Ultimately, RZC paid £200 million, or $260 million US, according to reports in Sky and The Financial Times. Mottram declined to confirm or deny the sale price, or to specify whether that was the size of RZC’s investment, or the total value of the company. Mottram says Rapha has grown 25 percent or more every year of the business, and 10x revenue growth would be £210 million.
But of all the suitors, RZC won, and perhaps one reason why is that Tom and Steuart Walton are both committed cyclists. According to Bicycle Retailer and Industry News, RZC also own an investment in Little Rock-based Allied Cycle Works, a bikemaker that was created from the bankruptcy of Montreal-based Guru Cycles. But the Waltons have also contributed tens of millions of dollars to trail construction in the Bentonville area through the Walton Family Foundation. And they are significant donors to the International Mountain Bicycling Association (Tom Walton was a keynote speaker last year at the IMBA World Summit, held in Bentonville).
“I suppose at the end of the day, if people make the right decisions, it doesn’t matter if the investors, or the accountants or the guys in IT, are active cyclists,” said Mottram. “But it does matter, because of the sense of mission that Rapha has always had. Small things that might get in the way become non-issues because people will pull together more if they know where we’re trying to get to.”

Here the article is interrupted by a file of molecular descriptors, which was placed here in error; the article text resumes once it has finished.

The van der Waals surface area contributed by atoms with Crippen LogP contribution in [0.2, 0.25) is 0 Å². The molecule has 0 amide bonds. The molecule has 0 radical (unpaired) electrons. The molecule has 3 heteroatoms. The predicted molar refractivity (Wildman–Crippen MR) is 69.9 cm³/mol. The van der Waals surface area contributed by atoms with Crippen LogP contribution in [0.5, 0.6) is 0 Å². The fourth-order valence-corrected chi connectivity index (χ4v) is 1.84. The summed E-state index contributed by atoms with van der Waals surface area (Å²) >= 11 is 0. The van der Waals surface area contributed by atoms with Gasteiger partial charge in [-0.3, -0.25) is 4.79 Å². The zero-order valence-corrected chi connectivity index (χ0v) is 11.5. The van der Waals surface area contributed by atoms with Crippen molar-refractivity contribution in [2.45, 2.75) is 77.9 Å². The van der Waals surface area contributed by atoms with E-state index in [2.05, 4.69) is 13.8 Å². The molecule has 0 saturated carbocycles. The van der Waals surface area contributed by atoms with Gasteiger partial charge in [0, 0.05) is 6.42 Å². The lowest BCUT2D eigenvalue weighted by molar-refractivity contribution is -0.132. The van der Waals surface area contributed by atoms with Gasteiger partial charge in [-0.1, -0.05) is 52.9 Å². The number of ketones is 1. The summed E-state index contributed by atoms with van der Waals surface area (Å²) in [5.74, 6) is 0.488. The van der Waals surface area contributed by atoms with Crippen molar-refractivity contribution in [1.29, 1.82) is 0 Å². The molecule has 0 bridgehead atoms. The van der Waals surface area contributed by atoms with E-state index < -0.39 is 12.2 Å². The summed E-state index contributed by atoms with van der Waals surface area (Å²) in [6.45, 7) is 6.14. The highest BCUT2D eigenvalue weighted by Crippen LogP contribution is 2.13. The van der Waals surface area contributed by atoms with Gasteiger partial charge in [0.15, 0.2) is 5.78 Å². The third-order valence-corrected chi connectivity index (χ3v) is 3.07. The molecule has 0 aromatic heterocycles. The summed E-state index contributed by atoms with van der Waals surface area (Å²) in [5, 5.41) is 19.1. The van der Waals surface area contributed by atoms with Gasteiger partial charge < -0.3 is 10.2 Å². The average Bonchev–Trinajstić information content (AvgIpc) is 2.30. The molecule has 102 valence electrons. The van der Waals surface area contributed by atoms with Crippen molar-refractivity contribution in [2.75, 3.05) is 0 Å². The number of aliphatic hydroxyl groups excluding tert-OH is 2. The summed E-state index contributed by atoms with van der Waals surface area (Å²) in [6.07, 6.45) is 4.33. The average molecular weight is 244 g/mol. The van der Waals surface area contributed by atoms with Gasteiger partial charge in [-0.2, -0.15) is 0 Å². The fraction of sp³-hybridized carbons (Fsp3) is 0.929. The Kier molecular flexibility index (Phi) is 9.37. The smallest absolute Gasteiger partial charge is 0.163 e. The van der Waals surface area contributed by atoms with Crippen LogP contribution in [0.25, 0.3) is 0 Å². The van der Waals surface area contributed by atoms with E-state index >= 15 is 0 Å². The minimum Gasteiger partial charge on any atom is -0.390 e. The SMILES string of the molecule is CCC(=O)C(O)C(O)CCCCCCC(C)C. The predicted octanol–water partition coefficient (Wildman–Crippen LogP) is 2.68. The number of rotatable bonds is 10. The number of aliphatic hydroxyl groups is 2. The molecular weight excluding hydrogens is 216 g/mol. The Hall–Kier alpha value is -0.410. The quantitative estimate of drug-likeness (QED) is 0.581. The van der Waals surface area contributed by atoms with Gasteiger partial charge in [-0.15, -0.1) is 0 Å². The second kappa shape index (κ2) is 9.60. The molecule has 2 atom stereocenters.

So where is Rapha trying to get to?
Mottram says there’s a firm five-year plan, focused on more international growth. The US is its biggest single market, at roughly a quarter of sales. “But we’re 75 percent outside the UK now, and we see significant growth not just in the US but in Asia and Europe, and markets we’re not in yet: China, the Middle East, whole areas of the world that are right for us to develop into.”
Rapha wants to accelerate openings of its clubhouses—retail outlets that also serve as gathering spaces for events and the Rapha Cycling Club. That’s currently a 9,000-strong group of members who pay $200 a year for access to club chapter events, high-end bike rentals at clubhouses around the world, and first dibs on exclusive and limited-edition gear. “I haven’t even mentioned products yet, the core of what we do,” said Mottram, who promised that current R&D has some exciting products in the works.
Given that the Waltons are best known as mountain bikers while Rapha identifies most as a road brand, what might we see there, I asked?
“Cycling is such a sport of tribes, isn’t it,” said Mottram with a laugh. (For a more humorous take on this, check out our Field Guide to North American Cyclists.) “I’ve spoken to Tom and Steuart about this briefly, but we already sell a lot of product to mountain bikers already. And there’s a blurring of the lines now between the tribes, where your adventure bike with the relaxed geometry and clearance for 40c tires can do all these things, and I think clothing is headed that way too, with a slightly looser aesthetic. We’ll be serving more and more cyclists.”
Partly, but not solely, because they ride, the Waltons “get what we’re trying to do, and are invested for the long term. It’s not a short journey here; we’ve barely started.” Whatever direction Rapha goes, Mottram is confident he has the partners he needs for the long ride.